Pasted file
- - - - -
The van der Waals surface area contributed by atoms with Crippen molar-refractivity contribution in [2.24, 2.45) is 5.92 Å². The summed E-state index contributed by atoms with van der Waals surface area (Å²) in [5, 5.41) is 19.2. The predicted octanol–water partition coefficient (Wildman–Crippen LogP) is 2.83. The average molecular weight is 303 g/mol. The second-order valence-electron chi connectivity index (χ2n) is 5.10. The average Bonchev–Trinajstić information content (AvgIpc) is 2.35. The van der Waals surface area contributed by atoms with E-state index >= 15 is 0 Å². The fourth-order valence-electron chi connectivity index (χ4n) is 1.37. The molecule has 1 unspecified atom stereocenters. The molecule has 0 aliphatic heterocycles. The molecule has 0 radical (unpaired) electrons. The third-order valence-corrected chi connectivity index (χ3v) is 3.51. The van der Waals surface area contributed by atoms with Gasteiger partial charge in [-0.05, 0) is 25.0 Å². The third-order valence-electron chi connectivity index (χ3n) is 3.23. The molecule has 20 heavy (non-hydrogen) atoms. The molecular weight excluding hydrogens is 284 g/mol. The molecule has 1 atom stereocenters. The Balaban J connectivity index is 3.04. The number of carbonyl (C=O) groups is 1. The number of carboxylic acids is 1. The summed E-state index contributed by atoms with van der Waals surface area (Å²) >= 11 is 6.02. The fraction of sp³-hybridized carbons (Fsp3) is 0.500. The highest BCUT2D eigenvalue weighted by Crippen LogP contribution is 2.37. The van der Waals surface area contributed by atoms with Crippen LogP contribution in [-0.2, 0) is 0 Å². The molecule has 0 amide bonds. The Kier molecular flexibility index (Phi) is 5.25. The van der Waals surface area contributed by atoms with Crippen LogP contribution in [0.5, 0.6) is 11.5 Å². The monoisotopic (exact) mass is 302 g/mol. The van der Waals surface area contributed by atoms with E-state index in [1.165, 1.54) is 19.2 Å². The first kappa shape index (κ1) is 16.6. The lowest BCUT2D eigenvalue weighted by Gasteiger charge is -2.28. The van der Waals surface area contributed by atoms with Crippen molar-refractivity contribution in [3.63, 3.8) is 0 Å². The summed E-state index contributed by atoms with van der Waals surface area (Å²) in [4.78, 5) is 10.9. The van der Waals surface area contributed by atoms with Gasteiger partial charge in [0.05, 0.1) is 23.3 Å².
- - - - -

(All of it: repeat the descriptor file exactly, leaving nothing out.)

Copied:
The van der Waals surface area contributed by atoms with Crippen molar-refractivity contribution in [2.24, 2.45) is 5.92 Å². The summed E-state index contributed by atoms with van der Waals surface area (Å²) in [5, 5.41) is 19.2. The predicted octanol–water partition coefficient (Wildman–Crippen LogP) is 2.83. The average molecular weight is 303 g/mol. The second-order valence-electron chi connectivity index (χ2n) is 5.10. The average Bonchev–Trinajstić information content (AvgIpc) is 2.35. The van der Waals surface area contributed by atoms with E-state index >= 15 is 0 Å². The fourth-order valence-electron chi connectivity index (χ4n) is 1.37. The molecule has 1 unspecified atom stereocenters. The molecule has 0 aliphatic heterocycles. The molecule has 0 radical (unpaired) electrons. The third-order valence-corrected chi connectivity index (χ3v) is 3.51. The van der Waals surface area contributed by atoms with Gasteiger partial charge in [-0.05, 0) is 25.0 Å². The third-order valence-electron chi connectivity index (χ3n) is 3.23. The molecule has 20 heavy (non-hydrogen) atoms. The molecular weight excluding hydrogens is 284 g/mol. The molecule has 1 atom stereocenters. The Balaban J connectivity index is 3.04. The number of carbonyl (C=O) groups is 1. The number of carboxylic acids is 1. The summed E-state index contributed by atoms with van der Waals surface area (Å²) >= 11 is 6.02. The fraction of sp³-hybridized carbons (Fsp3) is 0.500. The highest BCUT2D eigenvalue weighted by Crippen LogP contribution is 2.37. The van der Waals surface area contributed by atoms with Crippen LogP contribution in [-0.2, 0) is 0 Å². The molecule has 0 amide bonds. The Kier molecular flexibility index (Phi) is 5.25. The van der Waals surface area contributed by atoms with Crippen LogP contribution in [0.5, 0.6) is 11.5 Å². The monoisotopic (exact) mass is 302 g/mol. The van der Waals surface area contributed by atoms with E-state index in [1.165, 1.54) is 19.2 Å². The first kappa shape index (κ1) is 16.6. The lowest BCUT2D eigenvalue weighted by Gasteiger charge is -2.28. The van der Waals surface area contributed by atoms with Crippen molar-refractivity contribution in [3.63, 3.8) is 0 Å². The summed E-state index contributed by atoms with van der Waals surface area (Å²) in [4.78, 5) is 10.9. The van der Waals surface area contributed by atoms with Gasteiger partial charge in [0.05, 0.1) is 23.3 Å².